Perm-36 is the last surviving Gulag camp, now the “Museum of the History of Political Repression“, about 90km East of Perm.

It was abandoned in 1988, became extremely dilapidated, then was reclaimed as a Museum in 1994 and partially restored. So what is visible today is a mix of original buildings and reconstructions. It is all post WWII however, so there is nothing from the Gulag heyday of the 30s or the Great Terror itself.

Perm-36 went through three phases:

  • 1946-53: A conventional Gulag camp, mostly housing criminals and for workers convicted of anti-social crimes such as chronic absenteeism, etc. Perm-36 was a relatively mild labor camp, not an intensive punishment camp.
  • 1953-72: A special prison for servants of the Stalinist regime who had fallen out of favor with the new regime. This included NKVD officers, politicians, etc. These prisoners were relatively privileged.
  •  1972-88: A special prison for dissident and anti-Soviet elements. There prisoners were typically well educated and their treatment relatively mild.

The most interesting surviving buildings are:

  • The entrance/administrative building. This includes the visitor rooms. The later, more privileged prisoners were allowed to either have face-to-face visitor meetings with a guard present or in especially privileged cases to have two or three day shared room stays with spouses or other family members.
  • One barracks building, which had housed 50-60 people in each of four barrack rooms. Back in the day, they would have triplex bunks, and two small stoves in opposite corners, which would be less than adequate for the colder nights.
  • A punishment block. This included some short stay cells for a first offense, and a long stay unit for 4+ weeks for repeat offenders. Guards might decided to target specific prisoners as “offenders” based on order from higher up. The main punishment was reduced rations. Long term prisoners had to work at simple factory tasks.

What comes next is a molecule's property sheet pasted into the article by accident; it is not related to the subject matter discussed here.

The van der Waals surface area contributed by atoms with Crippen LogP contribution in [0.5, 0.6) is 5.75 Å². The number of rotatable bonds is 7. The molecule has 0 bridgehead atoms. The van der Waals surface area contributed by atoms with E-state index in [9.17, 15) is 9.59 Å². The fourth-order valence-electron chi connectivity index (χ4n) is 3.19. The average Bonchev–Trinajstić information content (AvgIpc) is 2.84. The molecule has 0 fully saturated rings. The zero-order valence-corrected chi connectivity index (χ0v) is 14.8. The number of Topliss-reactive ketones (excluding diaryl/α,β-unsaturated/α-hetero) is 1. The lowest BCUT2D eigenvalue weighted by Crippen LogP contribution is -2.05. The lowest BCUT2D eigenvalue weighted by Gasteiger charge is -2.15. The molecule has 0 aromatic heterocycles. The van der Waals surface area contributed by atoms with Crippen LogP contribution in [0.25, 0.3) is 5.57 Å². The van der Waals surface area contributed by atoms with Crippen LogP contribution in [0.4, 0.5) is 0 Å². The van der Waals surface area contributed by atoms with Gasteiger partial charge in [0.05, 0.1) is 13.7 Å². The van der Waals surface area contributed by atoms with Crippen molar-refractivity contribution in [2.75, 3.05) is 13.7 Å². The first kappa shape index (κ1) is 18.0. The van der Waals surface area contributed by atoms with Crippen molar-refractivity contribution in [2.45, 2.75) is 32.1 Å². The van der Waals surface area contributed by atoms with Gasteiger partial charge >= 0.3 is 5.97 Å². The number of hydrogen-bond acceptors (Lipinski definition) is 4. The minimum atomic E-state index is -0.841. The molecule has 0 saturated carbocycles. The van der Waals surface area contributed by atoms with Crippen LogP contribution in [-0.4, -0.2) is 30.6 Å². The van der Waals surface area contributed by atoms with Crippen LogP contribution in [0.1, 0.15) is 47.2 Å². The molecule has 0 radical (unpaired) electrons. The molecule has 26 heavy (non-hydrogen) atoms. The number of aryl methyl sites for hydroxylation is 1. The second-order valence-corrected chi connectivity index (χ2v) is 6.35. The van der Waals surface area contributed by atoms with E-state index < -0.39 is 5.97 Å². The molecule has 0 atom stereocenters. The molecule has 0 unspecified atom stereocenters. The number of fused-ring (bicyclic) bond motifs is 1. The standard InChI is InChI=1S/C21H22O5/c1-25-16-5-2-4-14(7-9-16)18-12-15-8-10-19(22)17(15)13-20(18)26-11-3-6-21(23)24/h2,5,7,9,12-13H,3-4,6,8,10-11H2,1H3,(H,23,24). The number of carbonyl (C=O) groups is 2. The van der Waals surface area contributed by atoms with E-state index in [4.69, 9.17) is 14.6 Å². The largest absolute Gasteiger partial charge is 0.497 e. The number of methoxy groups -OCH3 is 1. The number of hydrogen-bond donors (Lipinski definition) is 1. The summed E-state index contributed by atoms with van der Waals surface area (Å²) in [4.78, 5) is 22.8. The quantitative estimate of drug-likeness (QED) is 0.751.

The main task of the Gulag camps in this area was logging, to help provide wood for rebuilding efforts after WWII. Perm-36 was originally part of that, although I got the impression that part had probably faded away in its later years with more privileged prisoners.

Before 1953 security was light as prisoners had nowhere to flee. After 1953, the camp had five levels of fencing. A reconstruction is on display. Two of the fences were wooden walls, intended to mask visibility in and out. One fence was electrified, not to kill but to stun and sound an alarm. The Museum plays recordings of angry barking dogs to add authenticity!

Since this is the only surviving Gulag camp, I’m glad I visited. But at another level, it was only mildly interesting. Both my guide and the Museum signage tended to convey an impression that it was “not that bad” and merely a labor camp. Now of course this is all post WWII, when things were probably much better that during the horrors of the 1930s. Even so, my impression is that the Museum is also sanitizing the 1940s experience. This is after all the period described in One Day in the Life of Ivan Denisovich.  It would have been interesting to have death rate data for example. It would be easy to leave with the impression it was “just” a labor camp, and I think the reality was much harsher than that implies.

The city of Perm itself also offers one surprise, a gigantic bust of Felix Dzerzhinsky, the founder of the Soviet security police. A man who made Stalin look warm and cuddly and is still fondly remembered, by some at least.